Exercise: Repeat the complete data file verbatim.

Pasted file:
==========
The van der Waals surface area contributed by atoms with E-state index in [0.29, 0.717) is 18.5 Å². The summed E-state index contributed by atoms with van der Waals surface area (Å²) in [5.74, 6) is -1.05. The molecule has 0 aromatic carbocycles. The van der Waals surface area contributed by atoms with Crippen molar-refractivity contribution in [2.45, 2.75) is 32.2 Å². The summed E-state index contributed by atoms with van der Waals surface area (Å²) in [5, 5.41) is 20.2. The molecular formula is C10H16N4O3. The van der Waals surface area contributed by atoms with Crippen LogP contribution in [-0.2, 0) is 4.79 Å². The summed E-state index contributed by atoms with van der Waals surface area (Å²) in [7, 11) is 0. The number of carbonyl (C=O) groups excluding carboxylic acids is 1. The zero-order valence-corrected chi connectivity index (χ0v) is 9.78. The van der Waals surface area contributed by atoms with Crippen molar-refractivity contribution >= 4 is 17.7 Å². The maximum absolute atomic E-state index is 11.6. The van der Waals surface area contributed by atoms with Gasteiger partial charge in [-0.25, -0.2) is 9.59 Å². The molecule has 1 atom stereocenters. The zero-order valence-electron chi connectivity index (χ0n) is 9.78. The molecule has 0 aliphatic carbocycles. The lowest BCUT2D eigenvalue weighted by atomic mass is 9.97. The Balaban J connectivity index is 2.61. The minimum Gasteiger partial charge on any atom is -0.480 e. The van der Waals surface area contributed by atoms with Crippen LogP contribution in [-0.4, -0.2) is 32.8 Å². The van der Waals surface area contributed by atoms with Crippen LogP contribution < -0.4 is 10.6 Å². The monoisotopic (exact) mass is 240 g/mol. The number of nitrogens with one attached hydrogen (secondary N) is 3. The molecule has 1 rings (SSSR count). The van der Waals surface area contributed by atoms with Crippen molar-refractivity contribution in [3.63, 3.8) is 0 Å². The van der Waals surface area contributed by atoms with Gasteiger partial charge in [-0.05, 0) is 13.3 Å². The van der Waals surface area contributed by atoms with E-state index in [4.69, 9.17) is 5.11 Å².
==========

The van der Waals surface area contributed by atoms with E-state index in [0.29, 0.717) is 18.5 Å². The summed E-state index contributed by atoms with van der Waals surface area (Å²) in [5.74, 6) is -1.05. The molecule has 0 aromatic carbocycles. The van der Waals surface area contributed by atoms with Crippen molar-refractivity contribution in [2.45, 2.75) is 32.2 Å². The summed E-state index contributed by atoms with van der Waals surface area (Å²) in [5, 5.41) is 20.2. The molecular formula is C10H16N4O3. The van der Waals surface area contributed by atoms with Crippen LogP contribution in [-0.2, 0) is 4.79 Å². The summed E-state index contributed by atoms with van der Waals surface area (Å²) in [7, 11) is 0. The number of carbonyl (C=O) groups excluding carboxylic acids is 1. The zero-order valence-corrected chi connectivity index (χ0v) is 9.78. The van der Waals surface area contributed by atoms with Crippen molar-refractivity contribution >= 4 is 17.7 Å². The maximum absolute atomic E-state index is 11.6. The van der Waals surface area contributed by atoms with Gasteiger partial charge in [-0.25, -0.2) is 9.59 Å². The molecule has 1 atom stereocenters. The zero-order valence-electron chi connectivity index (χ0n) is 9.78. The molecule has 0 aliphatic carbocycles. The lowest BCUT2D eigenvalue weighted by atomic mass is 9.97. The Balaban J connectivity index is 2.61. The minimum Gasteiger partial charge on any atom is -0.480 e. The van der Waals surface area contributed by atoms with Crippen LogP contribution in [-0.4, -0.2) is 32.8 Å². The van der Waals surface area contributed by atoms with Crippen LogP contribution < -0.4 is 10.6 Å². The monoisotopic (exact) mass is 240 g/mol. The number of nitrogens with one attached hydrogen (secondary N) is 3. The molecule has 1 rings (SSSR count). The van der Waals surface area contributed by atoms with Crippen molar-refractivity contribution in [3.63, 3.8) is 0 Å². The van der Waals surface area contributed by atoms with Gasteiger partial charge in [-0.05, 0) is 13.3 Å². The van der Waals surface area contributed by atoms with E-state index in [4.69, 9.17) is 5.11 Å².